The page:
Every employee is a unique individual and should be rated on their performance without regard to the performance of others within the organization. Quota-based rating schemes assume that managers will hire a full range of employees ranging from the really good to the really bad. Good Managers should hire good people. A well managed department should have mostly excellent performers, utilizing each person's skills in the best way for the organization. In addition there are other circumstances that can occur, for instance, a good manager might choose to have two highly paid excellent employees rather than three lesser paid employees who can do the job but not with the same quality of excellence.
Acquire lodging facilities near major employee sites for use of travelling employees and visiting company guests (at a fee to them).
Organizations spend a lot of money lodging travelling employees. At sites where the Organization has a major presence, it is more cost effect to own the lodging facilities and to providing staff for them.
By giving all employees annual long-term stock options with the strike price at some multiple of the current price (such as 150% or 200%) vesting in 5 to 10 years or normal retirement (at age 65 or later).
Retention of employees generally promotes stability, higher productivity, and improved employee loyalty, thus generally improving the bottom line.
Corporations should recognize that exceptional technical individuals are rarer and more valuable than some levels of managers.
Many corporations force exceptional individual contributers into management to recieve better pay. Many of these people are much better individual contributers than they are managers and would do better in a high paying non-management role. Unfortunately, many of the salary determination systems value management above everything else and do not permit well-paid individual contributers. Ultimately this costs the organization, not only in the lost of a good individual performer but also by poor management.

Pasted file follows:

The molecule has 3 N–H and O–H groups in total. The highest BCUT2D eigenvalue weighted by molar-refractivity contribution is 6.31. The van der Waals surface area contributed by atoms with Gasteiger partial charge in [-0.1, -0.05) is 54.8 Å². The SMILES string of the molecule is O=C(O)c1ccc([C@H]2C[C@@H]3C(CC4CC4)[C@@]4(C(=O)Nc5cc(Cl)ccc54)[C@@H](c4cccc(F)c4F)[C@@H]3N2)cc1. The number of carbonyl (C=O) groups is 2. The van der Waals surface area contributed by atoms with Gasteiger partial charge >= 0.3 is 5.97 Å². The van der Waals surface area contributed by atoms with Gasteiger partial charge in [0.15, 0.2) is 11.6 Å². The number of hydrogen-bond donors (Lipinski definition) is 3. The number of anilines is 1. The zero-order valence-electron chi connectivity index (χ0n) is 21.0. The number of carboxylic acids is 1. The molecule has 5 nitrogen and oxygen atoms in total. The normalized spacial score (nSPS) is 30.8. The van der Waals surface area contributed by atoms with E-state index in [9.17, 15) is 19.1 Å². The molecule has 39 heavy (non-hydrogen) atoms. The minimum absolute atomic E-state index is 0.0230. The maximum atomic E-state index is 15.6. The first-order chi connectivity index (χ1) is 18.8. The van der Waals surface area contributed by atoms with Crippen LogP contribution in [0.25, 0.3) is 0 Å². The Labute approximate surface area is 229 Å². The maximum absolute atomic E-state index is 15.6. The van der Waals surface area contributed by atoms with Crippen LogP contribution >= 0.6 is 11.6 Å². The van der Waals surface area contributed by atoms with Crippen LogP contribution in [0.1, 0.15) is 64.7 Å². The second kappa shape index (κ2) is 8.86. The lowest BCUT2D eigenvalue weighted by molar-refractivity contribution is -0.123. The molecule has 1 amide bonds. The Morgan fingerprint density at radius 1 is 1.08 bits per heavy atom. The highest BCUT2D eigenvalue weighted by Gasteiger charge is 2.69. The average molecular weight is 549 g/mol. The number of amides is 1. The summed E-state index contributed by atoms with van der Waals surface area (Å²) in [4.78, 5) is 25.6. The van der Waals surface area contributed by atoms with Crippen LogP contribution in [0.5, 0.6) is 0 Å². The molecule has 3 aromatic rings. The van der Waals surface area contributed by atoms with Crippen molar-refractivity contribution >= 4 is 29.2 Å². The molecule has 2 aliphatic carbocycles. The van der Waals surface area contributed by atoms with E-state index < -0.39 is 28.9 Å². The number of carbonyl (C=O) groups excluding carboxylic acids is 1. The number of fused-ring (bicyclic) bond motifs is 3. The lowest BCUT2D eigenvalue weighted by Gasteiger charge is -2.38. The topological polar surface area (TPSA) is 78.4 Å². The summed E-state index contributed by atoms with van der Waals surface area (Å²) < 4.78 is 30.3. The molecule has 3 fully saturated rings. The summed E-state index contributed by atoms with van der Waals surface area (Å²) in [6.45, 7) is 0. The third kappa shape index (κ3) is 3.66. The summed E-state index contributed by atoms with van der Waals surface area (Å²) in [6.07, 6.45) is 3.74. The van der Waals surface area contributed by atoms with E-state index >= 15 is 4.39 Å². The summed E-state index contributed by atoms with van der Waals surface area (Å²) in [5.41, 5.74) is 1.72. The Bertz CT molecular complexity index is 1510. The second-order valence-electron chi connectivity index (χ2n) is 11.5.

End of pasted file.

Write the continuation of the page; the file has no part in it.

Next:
For purposes of benefits, recognizes spouses who together put in at least 48 hours a week as full time.
If both spouses work for the organization, recognize that they have family obligations and consider the total time worked by both spouses in determining eligibility for benefits, if each spouse alone would not qualify.
Executives and to a lesser degree the rest of management must lead and make the tough decisions and not delegate arbitrary across the board cuts, increases, and staff reductions. Quality decision making should be performed by these executives with them taking all the facts for a corporate perspective and making solid decisions for their organizations.
Too many executives avoid making decisions by arbitarily delegating the same percentage for cuts or salary increases rather then evaluating the situation and doing the best for the business. This means that organizations that if properly funded could make a significant positive impact are further reduced rather than increased as is good for the organization. Executives must lead and make the tough decisions for the organization.
Corporation should make solid commitments to their strategic vision (if your corporation does not have one, it is hurting or will be hurting badly)
Most companies today focus on day-to-day management (AKA stock price management) and neglect their long term vision. Budget cuts typically affect long-term projects first or are applied arbitarily across the board adversely affecting long term corporate value. By designating the strategic projects and protecting them, executive can make significant headway towards achieving the strategic vision and thus improve shareholder value long-term.